Aside: The word Basil comes from Greek, meaning "royal."
Basil. It's a truly wonderful thing. In fact, I often comment that I "should have planted more." No matter how much I plant, I always feel that way. Basil is a wonderfully fragrant herb and gives great flavor to dishes, and even better, can be used to make pesto. Pesto also has many uses, so basil is the herb that keeps on giving.
This year, when my garden was taken over by unnamed persons, I knew I should have lots of basil coming. I had planted a lot, it was a hot growing season (which basil loves) and I was already dreaming of pesto. Yes, readers, I dream about pesto. =)
One day, I inquired about the basil. This gardening novice knew nothing about frequent harvesting of basil, and had let it flower. Once it flowers, folks, it's the end of the basil. So, I took what was out there and ran inside to make some glorious pesto.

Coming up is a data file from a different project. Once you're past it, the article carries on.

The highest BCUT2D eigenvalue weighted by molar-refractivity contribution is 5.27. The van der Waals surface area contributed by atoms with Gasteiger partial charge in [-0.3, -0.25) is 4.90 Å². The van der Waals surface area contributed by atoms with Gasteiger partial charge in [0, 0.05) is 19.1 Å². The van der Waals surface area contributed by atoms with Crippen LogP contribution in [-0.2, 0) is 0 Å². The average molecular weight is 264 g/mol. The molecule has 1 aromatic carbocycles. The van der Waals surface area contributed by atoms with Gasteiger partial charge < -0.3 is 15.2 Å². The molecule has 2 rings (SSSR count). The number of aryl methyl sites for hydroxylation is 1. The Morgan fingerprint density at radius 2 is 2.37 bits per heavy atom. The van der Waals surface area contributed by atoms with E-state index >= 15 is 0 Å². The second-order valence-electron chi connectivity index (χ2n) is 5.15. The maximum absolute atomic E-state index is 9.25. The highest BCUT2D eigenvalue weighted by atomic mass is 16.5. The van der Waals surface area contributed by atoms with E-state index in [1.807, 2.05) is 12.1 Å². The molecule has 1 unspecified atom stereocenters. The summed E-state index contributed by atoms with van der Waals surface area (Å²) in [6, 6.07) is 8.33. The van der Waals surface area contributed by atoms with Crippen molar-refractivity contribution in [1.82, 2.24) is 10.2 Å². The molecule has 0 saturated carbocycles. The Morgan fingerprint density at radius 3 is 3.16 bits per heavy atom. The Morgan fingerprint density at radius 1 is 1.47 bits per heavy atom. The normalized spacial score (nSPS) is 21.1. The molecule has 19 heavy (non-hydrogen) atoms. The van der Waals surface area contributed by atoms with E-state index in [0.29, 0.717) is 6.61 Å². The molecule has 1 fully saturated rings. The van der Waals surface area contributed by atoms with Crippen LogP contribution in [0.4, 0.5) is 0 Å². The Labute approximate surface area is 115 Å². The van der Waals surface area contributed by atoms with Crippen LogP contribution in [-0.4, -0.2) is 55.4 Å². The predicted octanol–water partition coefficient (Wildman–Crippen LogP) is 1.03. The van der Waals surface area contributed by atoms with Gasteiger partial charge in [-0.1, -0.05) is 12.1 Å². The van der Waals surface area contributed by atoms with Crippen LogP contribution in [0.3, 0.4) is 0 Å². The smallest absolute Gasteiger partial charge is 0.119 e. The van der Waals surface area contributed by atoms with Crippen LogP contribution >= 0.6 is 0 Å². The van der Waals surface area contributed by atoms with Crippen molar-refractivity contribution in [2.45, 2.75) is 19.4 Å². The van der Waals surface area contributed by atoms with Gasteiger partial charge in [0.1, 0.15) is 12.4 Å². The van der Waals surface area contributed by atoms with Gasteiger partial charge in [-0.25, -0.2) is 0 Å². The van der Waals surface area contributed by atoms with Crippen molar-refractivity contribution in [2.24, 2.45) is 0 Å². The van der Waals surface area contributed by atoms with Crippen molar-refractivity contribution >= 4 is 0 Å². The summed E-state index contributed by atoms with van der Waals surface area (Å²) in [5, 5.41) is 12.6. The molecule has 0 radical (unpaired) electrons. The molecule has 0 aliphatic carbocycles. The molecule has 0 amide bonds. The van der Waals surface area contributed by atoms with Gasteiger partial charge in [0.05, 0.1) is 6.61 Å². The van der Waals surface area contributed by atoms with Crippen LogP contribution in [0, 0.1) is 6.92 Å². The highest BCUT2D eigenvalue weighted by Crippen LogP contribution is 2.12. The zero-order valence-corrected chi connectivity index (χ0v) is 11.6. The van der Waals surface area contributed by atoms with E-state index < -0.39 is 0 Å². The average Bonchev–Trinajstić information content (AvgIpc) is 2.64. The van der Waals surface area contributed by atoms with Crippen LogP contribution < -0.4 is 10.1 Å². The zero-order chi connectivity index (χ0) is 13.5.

Aside: I have been known, on occasion to make people in my kitchen stop what they're doing and smell the pesto. I've just decided, "Stop and smell the pesto," is my new life motto.
If you look closely in the photo below, you can see the tiny white flowers at the top left.
When you are growing basil, pinch off the tops when it starts to get tall or show signs of flowering. You can also just pinch off a small amount if you need a bit for a recipe. It will continue to produce a lot more, until the weather turns cold. For now, you can buy basil at the store, or try your local nursery to see what herbs they have available in plant or seed form.
Food note: If you find yourself with too much basil, send it to me. Okay, but seriously. You can dry basil to save it by hanging it upside down and then crushing the leaves. However, I prefer to harvest it fresh, make a quick pesto, and then freeze that pesto. It freezes and defrosts beautifully and then you can have the taste of summer all year round. Below are two of my favorite recipes for pesto. Enjoy!
Pasta with Pesto Cream Sauce
Grilled Veggie Pizza with Pesto